Second in this series exploring the paperwork that is involved in death I am going to be looking at the Certificate for Burial or Cremation, also known as The Green. Often when a funeral director or other official person collecting a patient arrives they will let us know that they have a copy of the green. This is obviously called the green because, well, it is green.
This certificate is what the registrar would give you at the registry office or hospital once you have shown them the MCCD. In COVID times this is working slightly differently as all correspondence is completed over the phone, however I have to assume that one day the face to face appointments will resume. Each green form has its own number and details the persons name, age, place of death and date of death. Upon seeing this we are able to confirm that the death has been registered, which confirms that the former paperwork has been completed and we are able to release that person.
When the family are issued with this green form they can take this along to the funeral director they have chosen who will use the form to officially bury the deceased. Cremation works slightly differently and there are further forms that I will be looking at in future parts. If a family were to arrange the funeral themselves then they would take the green form direct to the burial ground who would use it to confirm the burial can take place.
One aspect slightly different and perhaps not in all mortuaries is that we cannot release on a copy of the green form alone. We also require a further form of our own design that is completed by the representative of the company collecting. By completing that further form we confirm that the representative knows the patients date of birth, home address and next of kin details which confirm to us that we are releasing to the correct person. If a family member collects, which can happen although rare, then they fill out this form also. We know this form works and is best, plus we recently found out another hospital are using our form too! To collect these details is part of our Human Tissue Authority license to operate the mortuary and we take this very seriously.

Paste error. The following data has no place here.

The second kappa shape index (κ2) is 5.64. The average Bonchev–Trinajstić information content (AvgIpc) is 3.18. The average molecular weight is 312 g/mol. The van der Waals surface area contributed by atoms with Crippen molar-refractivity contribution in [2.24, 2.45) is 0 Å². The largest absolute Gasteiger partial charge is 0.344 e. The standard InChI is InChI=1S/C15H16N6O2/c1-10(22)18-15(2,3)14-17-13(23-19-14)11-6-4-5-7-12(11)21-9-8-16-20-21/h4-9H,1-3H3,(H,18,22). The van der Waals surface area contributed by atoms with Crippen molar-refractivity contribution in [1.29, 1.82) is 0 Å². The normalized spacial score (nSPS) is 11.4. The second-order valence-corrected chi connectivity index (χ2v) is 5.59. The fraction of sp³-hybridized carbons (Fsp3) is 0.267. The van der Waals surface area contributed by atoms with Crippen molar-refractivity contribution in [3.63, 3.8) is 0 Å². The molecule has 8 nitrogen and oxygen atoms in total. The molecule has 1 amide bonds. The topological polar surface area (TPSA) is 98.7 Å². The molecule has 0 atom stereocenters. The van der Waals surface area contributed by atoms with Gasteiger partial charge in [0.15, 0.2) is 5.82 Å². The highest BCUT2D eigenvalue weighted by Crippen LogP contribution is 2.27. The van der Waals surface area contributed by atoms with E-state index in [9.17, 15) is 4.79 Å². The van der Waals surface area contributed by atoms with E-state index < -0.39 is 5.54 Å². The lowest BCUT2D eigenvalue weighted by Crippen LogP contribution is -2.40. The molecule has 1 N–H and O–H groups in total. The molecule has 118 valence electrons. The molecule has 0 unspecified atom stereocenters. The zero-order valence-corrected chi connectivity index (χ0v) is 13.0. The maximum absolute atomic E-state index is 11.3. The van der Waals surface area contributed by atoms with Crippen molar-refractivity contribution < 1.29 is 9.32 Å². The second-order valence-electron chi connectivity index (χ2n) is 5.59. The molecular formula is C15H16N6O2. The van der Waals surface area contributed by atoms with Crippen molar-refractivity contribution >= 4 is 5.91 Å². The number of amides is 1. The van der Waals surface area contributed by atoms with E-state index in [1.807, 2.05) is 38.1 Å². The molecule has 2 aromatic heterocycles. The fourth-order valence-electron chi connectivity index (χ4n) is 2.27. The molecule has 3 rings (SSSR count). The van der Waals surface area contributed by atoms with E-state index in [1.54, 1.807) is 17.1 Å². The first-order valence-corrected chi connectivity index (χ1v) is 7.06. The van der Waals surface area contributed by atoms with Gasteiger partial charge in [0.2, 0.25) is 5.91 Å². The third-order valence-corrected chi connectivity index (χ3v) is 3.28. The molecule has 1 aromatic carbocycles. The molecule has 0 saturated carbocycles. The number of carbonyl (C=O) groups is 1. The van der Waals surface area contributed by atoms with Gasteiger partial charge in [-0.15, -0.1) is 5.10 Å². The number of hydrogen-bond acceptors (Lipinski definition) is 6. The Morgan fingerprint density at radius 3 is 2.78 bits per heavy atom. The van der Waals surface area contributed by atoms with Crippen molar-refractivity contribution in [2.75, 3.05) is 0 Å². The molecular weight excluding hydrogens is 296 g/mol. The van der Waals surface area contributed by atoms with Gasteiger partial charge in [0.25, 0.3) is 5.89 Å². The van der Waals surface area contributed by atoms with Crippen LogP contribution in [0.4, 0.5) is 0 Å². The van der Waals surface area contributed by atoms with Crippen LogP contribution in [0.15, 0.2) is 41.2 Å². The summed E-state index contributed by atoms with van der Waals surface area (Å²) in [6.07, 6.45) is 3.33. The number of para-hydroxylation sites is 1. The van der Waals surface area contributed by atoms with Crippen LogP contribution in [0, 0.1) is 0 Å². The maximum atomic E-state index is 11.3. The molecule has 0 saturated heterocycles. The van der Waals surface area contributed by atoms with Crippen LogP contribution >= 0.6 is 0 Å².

Only one copy of this form exists, so it is important that is it not lost and causes slight panic if someone turns up at the mortuary with the original copy and then leaves it behind (as once happened to me on Boxing Day when on call). Only once have I seen the need to replace this form be acknowledged and it was reissued, this is rare for many reasons but at a basic level two forms existing for the same person give two chances at burial which could lead to something very suspicious. A registrar who visited the mortuary for a tour a while ago told us that these replacement forms are in fact yellow so would flag up if used.
If you have any further questions about this form or have any others you would like me to cover please get in touch. As with the MCCD the information from this post has come from my own knowledge and if you notice any errors or additions please get in touch also.